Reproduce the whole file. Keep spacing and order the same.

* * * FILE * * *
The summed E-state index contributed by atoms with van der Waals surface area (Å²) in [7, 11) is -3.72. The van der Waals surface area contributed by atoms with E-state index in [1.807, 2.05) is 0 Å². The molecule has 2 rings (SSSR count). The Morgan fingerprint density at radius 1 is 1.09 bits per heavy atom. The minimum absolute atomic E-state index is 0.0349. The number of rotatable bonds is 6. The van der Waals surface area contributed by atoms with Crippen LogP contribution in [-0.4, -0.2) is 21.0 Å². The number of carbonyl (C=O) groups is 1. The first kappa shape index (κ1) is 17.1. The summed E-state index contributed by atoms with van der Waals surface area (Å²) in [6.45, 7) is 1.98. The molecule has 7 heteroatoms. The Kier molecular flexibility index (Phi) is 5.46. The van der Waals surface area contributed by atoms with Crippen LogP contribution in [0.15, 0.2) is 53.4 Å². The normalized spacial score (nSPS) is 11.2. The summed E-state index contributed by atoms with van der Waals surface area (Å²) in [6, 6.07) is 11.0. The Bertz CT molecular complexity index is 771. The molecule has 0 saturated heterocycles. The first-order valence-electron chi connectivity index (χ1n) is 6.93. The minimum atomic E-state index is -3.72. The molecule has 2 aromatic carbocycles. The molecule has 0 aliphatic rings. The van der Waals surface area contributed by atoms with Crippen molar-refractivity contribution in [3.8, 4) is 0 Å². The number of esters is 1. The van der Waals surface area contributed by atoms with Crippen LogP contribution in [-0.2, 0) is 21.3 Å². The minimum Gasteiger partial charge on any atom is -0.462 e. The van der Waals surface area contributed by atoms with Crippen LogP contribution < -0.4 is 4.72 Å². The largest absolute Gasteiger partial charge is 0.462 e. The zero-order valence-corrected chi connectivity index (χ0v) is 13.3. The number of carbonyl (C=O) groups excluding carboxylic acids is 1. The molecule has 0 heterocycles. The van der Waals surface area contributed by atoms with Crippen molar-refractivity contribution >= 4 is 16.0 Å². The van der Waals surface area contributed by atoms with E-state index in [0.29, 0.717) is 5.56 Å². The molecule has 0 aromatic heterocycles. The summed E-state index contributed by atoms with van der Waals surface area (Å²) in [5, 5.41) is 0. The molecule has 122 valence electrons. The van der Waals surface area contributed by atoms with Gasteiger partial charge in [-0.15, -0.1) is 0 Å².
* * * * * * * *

The summed E-state index contributed by atoms with van der Waals surface area (Å²) in [7, 11) is -3.72. The van der Waals surface area contributed by atoms with E-state index in [1.807, 2.05) is 0 Å². The molecule has 2 rings (SSSR count). The Morgan fingerprint density at radius 1 is 1.09 bits per heavy atom. The minimum absolute atomic E-state index is 0.0349. The number of rotatable bonds is 6. The van der Waals surface area contributed by atoms with Crippen LogP contribution in [-0.4, -0.2) is 21.0 Å². The number of carbonyl (C=O) groups is 1. The first kappa shape index (κ1) is 17.1. The summed E-state index contributed by atoms with van der Waals surface area (Å²) in [6.45, 7) is 1.98. The molecule has 7 heteroatoms. The Kier molecular flexibility index (Phi) is 5.46. The van der Waals surface area contributed by atoms with Crippen LogP contribution in [0.15, 0.2) is 53.4 Å². The normalized spacial score (nSPS) is 11.2. The summed E-state index contributed by atoms with van der Waals surface area (Å²) in [6, 6.07) is 11.0. The Bertz CT molecular complexity index is 771. The molecule has 0 saturated heterocycles. The first-order valence-electron chi connectivity index (χ1n) is 6.93. The minimum atomic E-state index is -3.72. The molecule has 2 aromatic carbocycles. The molecule has 0 aliphatic rings. The van der Waals surface area contributed by atoms with Crippen molar-refractivity contribution in [3.8, 4) is 0 Å². The number of esters is 1. The van der Waals surface area contributed by atoms with Crippen LogP contribution in [-0.2, 0) is 21.3 Å². The minimum Gasteiger partial charge on any atom is -0.462 e. The van der Waals surface area contributed by atoms with Crippen LogP contribution < -0.4 is 4.72 Å². The largest absolute Gasteiger partial charge is 0.462 e. The zero-order valence-corrected chi connectivity index (χ0v) is 13.3. The number of carbonyl (C=O) groups excluding carboxylic acids is 1. The molecule has 0 heterocycles. The van der Waals surface area contributed by atoms with Crippen molar-refractivity contribution >= 4 is 16.0 Å². The van der Waals surface area contributed by atoms with E-state index in [0.29, 0.717) is 5.56 Å². The molecule has 0 aromatic heterocycles. The summed E-state index contributed by atoms with van der Waals surface area (Å²) in [5, 5.41) is 0. The molecule has 122 valence electrons. The van der Waals surface area contributed by atoms with Gasteiger partial charge in [-0.15, -0.1) is 0 Å².